However, not every insurance provider is offering a goodwill gesture, so if you haven’t heard from them, you should check your provider’s website or contact them directly to see if you could receive a discount or money back too.
What should I do if I can’t make my monthly/annual insurance payments?
The first thing you should do is contact your insurance provider as soon as possible – they may be able to help you.
You should do this as soon as possible because, if you miss a payment and you don’t notify your insurance provider, they may cancel your policy, leaving you without valid insurance.
Driving a vehicle without at least valid third-party insurance is against the law and could land you a fixed penalty of £300 and six points on your licence.
If the case goes to court, you could receive an unlimited fine and be disqualified from driving. The police also have the power to seize, and in some cases, destroy the vehicle that’s being driven uninsured.
The Government has not so far issued official advice on what drivers should do if they can’t pay their car insurance premium. But they’ve made a number of pledges to help people experiencing financial hardship.
To see if you’re eligible for support, visit GOV.UK for detailed financial support information.
If you have immediate debt problems, get in touch with the Money Advice Service for free debt advice as soon as possible.
What if I can't keep up my vehicle repayments?
If you can’t keep up with your car finance or leasing payments because of COVID-19, you can apply for a three-month payment freeze. You’ll need to contact your lender to apply. If your application for a payment holiday is accepted, it won’t affect your credit record. But you’ll still be charged interest for the holiday months.
The Financial Conduct Authority has also said firms shouldn’t change your personal contract purchase (PCP) or personal contract hire (PCH) deal in a way that’s unfair. If you’re having temporary difficulties paying because of coronavirus, and you need your car, the FCA says your finance provider shouldn’t repossess it or end the agreement.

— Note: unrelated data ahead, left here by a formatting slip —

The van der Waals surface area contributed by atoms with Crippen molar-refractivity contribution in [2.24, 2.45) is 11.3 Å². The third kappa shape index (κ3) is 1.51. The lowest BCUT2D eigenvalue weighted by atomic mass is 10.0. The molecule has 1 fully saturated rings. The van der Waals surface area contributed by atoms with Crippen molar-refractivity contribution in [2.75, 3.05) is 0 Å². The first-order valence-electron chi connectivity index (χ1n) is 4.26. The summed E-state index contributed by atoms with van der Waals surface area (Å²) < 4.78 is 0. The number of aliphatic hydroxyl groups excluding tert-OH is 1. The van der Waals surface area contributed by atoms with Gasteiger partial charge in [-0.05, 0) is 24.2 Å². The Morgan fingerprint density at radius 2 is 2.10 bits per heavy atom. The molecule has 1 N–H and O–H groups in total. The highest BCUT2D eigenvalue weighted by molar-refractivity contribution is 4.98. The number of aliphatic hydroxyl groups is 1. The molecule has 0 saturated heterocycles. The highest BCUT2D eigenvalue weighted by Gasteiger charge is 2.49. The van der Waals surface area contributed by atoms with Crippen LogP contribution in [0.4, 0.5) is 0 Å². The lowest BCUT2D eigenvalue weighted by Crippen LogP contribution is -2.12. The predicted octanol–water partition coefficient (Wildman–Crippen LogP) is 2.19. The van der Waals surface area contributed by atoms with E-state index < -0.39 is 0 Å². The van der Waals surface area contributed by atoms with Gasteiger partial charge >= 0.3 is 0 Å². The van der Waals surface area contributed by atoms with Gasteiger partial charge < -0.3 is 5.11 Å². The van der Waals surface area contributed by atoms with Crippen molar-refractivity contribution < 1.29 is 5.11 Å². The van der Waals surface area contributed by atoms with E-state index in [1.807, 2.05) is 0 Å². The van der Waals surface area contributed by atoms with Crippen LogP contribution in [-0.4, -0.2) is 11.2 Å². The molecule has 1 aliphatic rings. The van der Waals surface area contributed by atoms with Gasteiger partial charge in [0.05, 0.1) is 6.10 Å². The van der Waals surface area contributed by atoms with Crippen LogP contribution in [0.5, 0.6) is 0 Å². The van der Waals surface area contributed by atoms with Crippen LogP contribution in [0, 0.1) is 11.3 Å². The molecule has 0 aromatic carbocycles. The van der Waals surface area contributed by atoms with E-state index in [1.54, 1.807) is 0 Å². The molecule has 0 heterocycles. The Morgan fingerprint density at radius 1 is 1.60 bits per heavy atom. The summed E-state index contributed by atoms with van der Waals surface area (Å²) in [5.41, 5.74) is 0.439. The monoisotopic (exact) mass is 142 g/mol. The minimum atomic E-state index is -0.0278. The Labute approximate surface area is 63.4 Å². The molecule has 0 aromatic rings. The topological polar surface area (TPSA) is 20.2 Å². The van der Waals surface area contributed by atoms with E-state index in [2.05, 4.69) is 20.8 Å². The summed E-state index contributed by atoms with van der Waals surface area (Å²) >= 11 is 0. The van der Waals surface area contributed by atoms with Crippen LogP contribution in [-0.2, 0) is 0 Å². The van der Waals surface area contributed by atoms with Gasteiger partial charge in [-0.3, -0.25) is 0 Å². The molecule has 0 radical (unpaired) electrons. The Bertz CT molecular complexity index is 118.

If you need immediate help with debt, contact the Money Advice Service for free debt advice.
What should I do if I’m on a car leasing or PCP agreement?
You can apply for a three-month payment freeze if you can’t meet the repayments on your PCP or PCH deal. If your PCP agreement comes to an end and you want to keep your car but don’t have the money to make the final payment because of the coronavirus crisis, the FCA says your provider should work with you to find a solution.
If you’re self-isolating when your vehicle lease comes to an end and are therefore unable to return the vehicle to your provider, you should contact them as soon as possible.
They may be able to help you by extending the terms of your lease or by arranging to collect the vehicle themselves.
What should I do if I need to submit an insurance claim during lockdown?
We hope you won’t need to submit an insurance claim at this difficult time, but if you do, it’s reassuring to know that most insurance providers are continuing to operate as normal during the coronavirus pandemic.
So, if you need to submit a claim you should be able to do it in the normal way.
The best ways to submit a claim are to contact your insurance provider via email, using a claims portal on their website, or phone.